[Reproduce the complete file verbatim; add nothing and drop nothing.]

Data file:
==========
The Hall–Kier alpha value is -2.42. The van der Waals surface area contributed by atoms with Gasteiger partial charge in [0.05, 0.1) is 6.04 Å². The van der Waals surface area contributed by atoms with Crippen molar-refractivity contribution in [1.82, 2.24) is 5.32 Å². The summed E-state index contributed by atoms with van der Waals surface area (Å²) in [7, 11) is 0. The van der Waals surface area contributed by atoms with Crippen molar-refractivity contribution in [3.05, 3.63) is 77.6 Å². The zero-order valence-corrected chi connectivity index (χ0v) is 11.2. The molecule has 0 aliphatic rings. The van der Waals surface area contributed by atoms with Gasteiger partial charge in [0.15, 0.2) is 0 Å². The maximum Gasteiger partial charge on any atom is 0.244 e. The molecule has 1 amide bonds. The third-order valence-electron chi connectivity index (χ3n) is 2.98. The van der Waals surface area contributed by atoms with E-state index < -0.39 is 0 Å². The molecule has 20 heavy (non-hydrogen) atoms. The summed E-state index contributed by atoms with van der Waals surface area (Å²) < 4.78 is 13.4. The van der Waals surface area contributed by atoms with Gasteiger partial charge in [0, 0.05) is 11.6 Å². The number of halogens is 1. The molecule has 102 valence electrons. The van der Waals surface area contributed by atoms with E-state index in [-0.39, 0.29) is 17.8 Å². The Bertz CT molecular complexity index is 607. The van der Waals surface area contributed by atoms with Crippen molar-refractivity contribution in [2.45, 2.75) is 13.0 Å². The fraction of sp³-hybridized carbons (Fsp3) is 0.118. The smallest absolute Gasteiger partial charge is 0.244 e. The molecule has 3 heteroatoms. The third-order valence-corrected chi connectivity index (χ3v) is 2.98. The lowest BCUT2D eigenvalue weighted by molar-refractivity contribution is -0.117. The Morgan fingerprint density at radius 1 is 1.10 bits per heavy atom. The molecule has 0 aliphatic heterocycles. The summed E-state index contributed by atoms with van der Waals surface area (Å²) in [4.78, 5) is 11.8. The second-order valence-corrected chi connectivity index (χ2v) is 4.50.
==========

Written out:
The Hall–Kier alpha value is -2.42. The van der Waals surface area contributed by atoms with Gasteiger partial charge in [0.05, 0.1) is 6.04 Å². The van der Waals surface area contributed by atoms with Crippen molar-refractivity contribution in [1.82, 2.24) is 5.32 Å². The summed E-state index contributed by atoms with van der Waals surface area (Å²) in [7, 11) is 0. The van der Waals surface area contributed by atoms with Crippen molar-refractivity contribution in [3.05, 3.63) is 77.6 Å². The zero-order valence-corrected chi connectivity index (χ0v) is 11.2. The molecule has 0 aliphatic rings. The van der Waals surface area contributed by atoms with Gasteiger partial charge in [0.15, 0.2) is 0 Å². The maximum Gasteiger partial charge on any atom is 0.244 e. The molecule has 1 amide bonds. The third-order valence-electron chi connectivity index (χ3n) is 2.98. The van der Waals surface area contributed by atoms with E-state index < -0.39 is 0 Å². The molecule has 20 heavy (non-hydrogen) atoms. The summed E-state index contributed by atoms with van der Waals surface area (Å²) < 4.78 is 13.4. The van der Waals surface area contributed by atoms with Gasteiger partial charge in [0, 0.05) is 11.6 Å². The number of halogens is 1. The molecule has 102 valence electrons. The van der Waals surface area contributed by atoms with E-state index in [-0.39, 0.29) is 17.8 Å². The Bertz CT molecular complexity index is 607. The van der Waals surface area contributed by atoms with Crippen molar-refractivity contribution in [2.45, 2.75) is 13.0 Å². The fraction of sp³-hybridized carbons (Fsp3) is 0.118. The smallest absolute Gasteiger partial charge is 0.244 e. The molecule has 3 heteroatoms. The third-order valence-corrected chi connectivity index (χ3v) is 2.98. The lowest BCUT2D eigenvalue weighted by molar-refractivity contribution is -0.117. The Morgan fingerprint density at radius 1 is 1.10 bits per heavy atom. The molecule has 0 aliphatic heterocycles. The summed E-state index contributed by atoms with van der Waals surface area (Å²) in [4.78, 5) is 11.8. The second-order valence-corrected chi connectivity index (χ2v) is 4.50.